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North and South Korea resumed high-level reconciliation talks Tuesday for the first time since the North tested a nuclear bomb in October, paving the way for a resumption of aid to impoverished Pyongyang after it pledged to start dismantling its atomic weapons program.
The meetings came as North Korea showed strong signs of commitment to its Feb. 13 pledge at international arms talks to shut down its main nuclear reactor within 60 days in exchange for energy aid.
Pyongyang has already invited the chief UN nuclear inspector to visit to discuss verification of a shutdown of the reactor.
On Tuesday, the country's main nuclear negotiator, Vice Foreign Minister Kim Kye Gwan, headed for the United States for talks on following through on the landmark deal. Kim arrived in Beijing on Tuesday on his way to the U.S., the Chinese Foreign Ministry said.
South Korea plans to focus this week's Cabinet-level talks in Pyongyang on winning a firmer North Korean commitment to carry out the nuclear deal and on measures aimed at bringing permanent peace to their divided peninsula.
The chief South Korean delegate, Unification Minister Lee Jae-joung, praised the nuclear deal during an informal meeting with his North Korean counterpart, Senior Cabinet Councilor Kwon Ho Ung.
"A good agreement was reached ... based on the principle of equality and balance," Lee told Kwon during a 15-minute chat at his hotel in Pyongyang, according to pool reports.
Kwon did not respond to the comment, the reports said.
Later in the day, Lee told a welcoming dinner hosted by North Korean Prime Minister Pak Pong Ju that the two Koreas should get reconciliation projects back on track now that the "skein of thread that gave us a hard time last year" is being unwound, referring to the nuclear standoff.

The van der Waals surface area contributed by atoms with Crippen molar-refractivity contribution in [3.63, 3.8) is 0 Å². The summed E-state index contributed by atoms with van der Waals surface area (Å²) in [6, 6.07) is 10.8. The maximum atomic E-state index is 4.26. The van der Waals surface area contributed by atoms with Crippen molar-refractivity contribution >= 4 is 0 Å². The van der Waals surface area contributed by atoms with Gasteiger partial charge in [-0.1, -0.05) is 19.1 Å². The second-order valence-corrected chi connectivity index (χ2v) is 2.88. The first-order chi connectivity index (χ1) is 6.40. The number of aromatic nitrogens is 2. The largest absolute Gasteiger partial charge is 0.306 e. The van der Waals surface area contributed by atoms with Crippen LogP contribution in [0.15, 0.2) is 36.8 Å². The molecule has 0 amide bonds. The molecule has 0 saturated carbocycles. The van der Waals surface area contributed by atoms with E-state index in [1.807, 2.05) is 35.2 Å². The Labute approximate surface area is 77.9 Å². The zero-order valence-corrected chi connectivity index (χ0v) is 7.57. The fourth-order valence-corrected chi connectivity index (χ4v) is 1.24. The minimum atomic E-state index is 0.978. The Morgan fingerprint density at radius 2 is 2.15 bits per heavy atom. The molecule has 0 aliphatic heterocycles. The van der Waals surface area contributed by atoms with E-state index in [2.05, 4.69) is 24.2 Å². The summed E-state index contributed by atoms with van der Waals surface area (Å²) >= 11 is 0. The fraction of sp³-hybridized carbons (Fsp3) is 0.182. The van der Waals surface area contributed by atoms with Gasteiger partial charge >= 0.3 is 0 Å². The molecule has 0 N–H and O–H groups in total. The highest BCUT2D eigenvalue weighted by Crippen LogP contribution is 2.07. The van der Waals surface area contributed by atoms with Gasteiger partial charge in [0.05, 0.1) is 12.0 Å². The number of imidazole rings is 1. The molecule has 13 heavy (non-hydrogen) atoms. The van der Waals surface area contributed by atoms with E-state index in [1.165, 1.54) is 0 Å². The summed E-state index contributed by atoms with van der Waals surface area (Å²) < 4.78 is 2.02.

Pak made no mention of the nuclear issue in his speech, only stressing that the two sides should put the interests of Korean people ahead of anything else - a repeat of routine North Korean rhetoric.
In Seoul, South Korean President Roh Moo-hyun said it was important to show North Korea that it would get more for abandoning its nuclear weapons than keeping them.
"We have to keep sending signals that their security will be guaranteed and they could get profits through reform and openness," Roh told a news conference.
Roh also said he believed North Korea would not use its nuclear weapons unless attacked first, saying it would be something "only mental patients can do."
The Cabinet-level contacts - which began after the two Koreas' only summit in 2000 - are the highest regular dialogue channel between the two rival states, which are still technically at war because the 1950-53 Korean War ended in a cease-fire, not a peace treaty.
The dialogue process, in its 20th session, has often been overshadowed by political tensions, especially over North Korea's missile and nuclear programs.
North Korea abruptly pulled out of the last talks in July in anger over the South's refusal to offer aid after the North test-fired a series of missiles. Their relations further soured after the North's Oct. 9 nuclear test.
North Korea is expected this week to renew its demand for fertilizer and rice aid. The South is widely believed to be willing to resume such shipments, but it remains unclear how much it would give.
Other topics expected to be on the agenda include a resumption of reunions of families split by the heavily armed border, and tests of a train line built across the frontier.
The reunions have been on hold since South Korea suspended aid last year, and a planned test of the train line was canceled last year because North Korea's military said proper security arrangements had not been made.